Canter’s is the Dodger Stadium of delis. The enormous menu; the nearly 24-hour service; the Kibitz Room, home to generations of rock and rollers and late-night rabble-rousers—none of it has changed in years. And it’s not going to. At least not so you can tell.
Marc Canter, the third generation to run his family’s landmark on Fairfax Avenue, has no intention of altering so much as a napkin dispenser. At the same time, the soft-spoken 54-year-old is in the middle of upending the family business without the regulars noticing a thing: He’s creating a delivery and take-out service that will extend far beyond the deli’s current three-mile delivery radius, using strategically located satellite kitchens.
“Everyone wants convenience,” Canter says. “If we want to keep up, we need to deliver more than we do now.”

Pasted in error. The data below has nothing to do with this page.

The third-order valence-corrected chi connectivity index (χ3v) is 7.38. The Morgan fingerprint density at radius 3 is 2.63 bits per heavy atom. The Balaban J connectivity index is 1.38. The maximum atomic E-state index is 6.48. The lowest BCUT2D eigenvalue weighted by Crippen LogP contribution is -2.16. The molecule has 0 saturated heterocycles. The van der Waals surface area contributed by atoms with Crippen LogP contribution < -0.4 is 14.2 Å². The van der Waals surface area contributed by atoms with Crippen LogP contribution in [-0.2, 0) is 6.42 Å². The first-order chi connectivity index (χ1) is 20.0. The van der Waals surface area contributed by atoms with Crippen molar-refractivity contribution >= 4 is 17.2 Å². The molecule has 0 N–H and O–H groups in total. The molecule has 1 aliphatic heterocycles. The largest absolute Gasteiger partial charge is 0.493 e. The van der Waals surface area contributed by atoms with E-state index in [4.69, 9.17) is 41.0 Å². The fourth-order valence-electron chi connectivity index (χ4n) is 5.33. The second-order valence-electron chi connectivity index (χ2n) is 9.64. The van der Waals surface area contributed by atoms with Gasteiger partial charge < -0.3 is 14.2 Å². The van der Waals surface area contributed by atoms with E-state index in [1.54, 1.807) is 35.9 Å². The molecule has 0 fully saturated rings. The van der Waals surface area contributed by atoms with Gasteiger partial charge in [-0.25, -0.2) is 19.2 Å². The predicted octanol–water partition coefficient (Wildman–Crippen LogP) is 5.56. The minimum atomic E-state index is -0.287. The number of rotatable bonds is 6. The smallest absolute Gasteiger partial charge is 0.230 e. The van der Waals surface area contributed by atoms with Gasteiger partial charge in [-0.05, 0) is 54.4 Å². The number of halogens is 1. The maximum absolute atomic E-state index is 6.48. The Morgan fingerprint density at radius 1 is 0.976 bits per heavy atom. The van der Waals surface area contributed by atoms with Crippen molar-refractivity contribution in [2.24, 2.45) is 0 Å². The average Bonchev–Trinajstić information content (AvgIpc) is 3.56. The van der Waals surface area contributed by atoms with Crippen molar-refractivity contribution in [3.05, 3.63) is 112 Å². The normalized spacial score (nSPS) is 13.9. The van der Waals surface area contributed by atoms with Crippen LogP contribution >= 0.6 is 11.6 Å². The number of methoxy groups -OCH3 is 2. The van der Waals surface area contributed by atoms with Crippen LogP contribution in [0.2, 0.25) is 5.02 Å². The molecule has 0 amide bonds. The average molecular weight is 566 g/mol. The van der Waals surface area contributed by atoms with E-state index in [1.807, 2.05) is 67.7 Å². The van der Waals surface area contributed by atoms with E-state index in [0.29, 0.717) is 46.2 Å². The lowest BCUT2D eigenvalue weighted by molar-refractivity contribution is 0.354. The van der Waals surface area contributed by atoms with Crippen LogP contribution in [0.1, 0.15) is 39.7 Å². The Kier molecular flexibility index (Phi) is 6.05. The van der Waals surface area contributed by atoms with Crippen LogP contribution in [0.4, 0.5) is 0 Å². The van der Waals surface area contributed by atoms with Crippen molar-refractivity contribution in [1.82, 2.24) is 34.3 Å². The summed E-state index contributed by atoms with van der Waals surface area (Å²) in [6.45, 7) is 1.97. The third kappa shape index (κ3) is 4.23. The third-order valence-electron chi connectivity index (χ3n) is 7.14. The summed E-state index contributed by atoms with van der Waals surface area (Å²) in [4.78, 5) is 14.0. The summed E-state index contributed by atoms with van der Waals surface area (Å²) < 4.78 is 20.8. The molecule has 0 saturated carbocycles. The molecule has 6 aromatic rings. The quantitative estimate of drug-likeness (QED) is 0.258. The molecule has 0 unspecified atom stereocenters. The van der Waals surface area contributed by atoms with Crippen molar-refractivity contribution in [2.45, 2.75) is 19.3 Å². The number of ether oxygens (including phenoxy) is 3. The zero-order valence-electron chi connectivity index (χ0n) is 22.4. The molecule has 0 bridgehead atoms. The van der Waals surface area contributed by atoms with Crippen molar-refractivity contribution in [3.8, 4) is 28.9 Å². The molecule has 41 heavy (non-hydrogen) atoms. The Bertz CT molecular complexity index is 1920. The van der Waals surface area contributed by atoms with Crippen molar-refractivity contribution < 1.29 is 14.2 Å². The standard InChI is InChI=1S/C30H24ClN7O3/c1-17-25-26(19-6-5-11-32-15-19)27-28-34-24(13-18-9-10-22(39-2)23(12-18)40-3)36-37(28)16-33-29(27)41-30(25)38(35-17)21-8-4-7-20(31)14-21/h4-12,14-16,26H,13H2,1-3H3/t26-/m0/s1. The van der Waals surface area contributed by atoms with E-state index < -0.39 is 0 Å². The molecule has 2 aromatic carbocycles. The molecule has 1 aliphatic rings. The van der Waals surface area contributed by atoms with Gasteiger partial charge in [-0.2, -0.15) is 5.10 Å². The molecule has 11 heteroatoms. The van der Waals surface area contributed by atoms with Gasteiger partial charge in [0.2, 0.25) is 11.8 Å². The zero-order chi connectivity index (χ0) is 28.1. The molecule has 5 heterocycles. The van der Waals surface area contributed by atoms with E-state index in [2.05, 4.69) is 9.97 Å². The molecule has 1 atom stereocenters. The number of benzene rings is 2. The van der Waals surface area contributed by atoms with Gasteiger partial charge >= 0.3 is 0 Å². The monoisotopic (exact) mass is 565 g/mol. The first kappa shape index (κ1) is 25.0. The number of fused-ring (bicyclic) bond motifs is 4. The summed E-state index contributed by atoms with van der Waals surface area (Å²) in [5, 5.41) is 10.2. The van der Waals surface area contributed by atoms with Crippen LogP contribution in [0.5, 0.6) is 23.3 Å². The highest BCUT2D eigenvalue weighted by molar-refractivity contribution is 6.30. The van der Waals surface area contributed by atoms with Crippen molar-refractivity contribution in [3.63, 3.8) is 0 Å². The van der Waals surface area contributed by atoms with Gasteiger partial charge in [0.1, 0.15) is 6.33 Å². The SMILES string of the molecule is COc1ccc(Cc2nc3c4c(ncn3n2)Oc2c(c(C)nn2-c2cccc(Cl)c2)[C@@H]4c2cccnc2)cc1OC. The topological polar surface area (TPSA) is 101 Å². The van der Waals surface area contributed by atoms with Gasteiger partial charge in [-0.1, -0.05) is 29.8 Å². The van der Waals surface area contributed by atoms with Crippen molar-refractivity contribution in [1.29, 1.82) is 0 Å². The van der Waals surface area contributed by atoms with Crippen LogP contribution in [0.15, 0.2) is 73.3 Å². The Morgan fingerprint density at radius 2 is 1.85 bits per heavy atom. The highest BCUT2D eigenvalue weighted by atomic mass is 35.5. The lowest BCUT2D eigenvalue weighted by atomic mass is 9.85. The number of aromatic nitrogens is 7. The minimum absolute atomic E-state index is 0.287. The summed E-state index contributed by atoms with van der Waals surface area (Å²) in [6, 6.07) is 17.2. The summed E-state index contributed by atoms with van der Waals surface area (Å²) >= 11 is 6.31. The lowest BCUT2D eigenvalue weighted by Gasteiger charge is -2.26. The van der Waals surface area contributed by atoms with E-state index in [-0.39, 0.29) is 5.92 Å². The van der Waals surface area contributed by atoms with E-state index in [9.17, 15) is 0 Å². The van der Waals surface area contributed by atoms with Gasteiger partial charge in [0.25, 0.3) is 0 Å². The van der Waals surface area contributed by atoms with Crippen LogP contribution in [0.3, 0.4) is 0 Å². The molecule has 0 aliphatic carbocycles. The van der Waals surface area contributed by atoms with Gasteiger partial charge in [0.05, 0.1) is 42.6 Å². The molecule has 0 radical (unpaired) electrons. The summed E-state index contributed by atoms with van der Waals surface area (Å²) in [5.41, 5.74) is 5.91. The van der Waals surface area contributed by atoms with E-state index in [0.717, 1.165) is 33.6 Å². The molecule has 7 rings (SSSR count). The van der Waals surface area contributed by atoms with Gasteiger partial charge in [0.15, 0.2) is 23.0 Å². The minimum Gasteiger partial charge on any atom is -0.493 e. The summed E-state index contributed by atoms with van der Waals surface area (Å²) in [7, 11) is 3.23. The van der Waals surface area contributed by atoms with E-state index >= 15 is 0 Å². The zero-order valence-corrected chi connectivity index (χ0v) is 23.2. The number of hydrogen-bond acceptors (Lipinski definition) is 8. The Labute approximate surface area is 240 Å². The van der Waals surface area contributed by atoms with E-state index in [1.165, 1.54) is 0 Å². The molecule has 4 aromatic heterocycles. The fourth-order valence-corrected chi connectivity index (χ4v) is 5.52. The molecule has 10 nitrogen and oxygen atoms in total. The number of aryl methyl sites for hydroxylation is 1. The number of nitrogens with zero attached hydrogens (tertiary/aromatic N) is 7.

Out of necessity as much as choice, L.A. restaurateurs suddenly find themselves catering to the whims of customers who increasingly prefer to eat in rather than dine out, leaving them reliant upon national delivery operators who’ve analyzed and algorithm-ed an old idea into a gold mine. Postmates, Caviar, DoorDash, Uber Eats, Grubhub, and the rest all compete for your take-out order through their apps. Morgan Stanley restaurant analyst John Glass predicts the restaurant delivery business will grow to $220 billion by the end of 2020. Lisa Jennings, executive editor of the industry trade publication Restaurant Hospitality, points to recent surveys showing 60 percent of all restaurants’ business is now off-premises delivery, catering, or pickup. “That’s astounding,” Jennings says. “But that can make it difficult for some smaller restaurant owners because it’s not uncommon for their profit margins to be as little as ten percent.”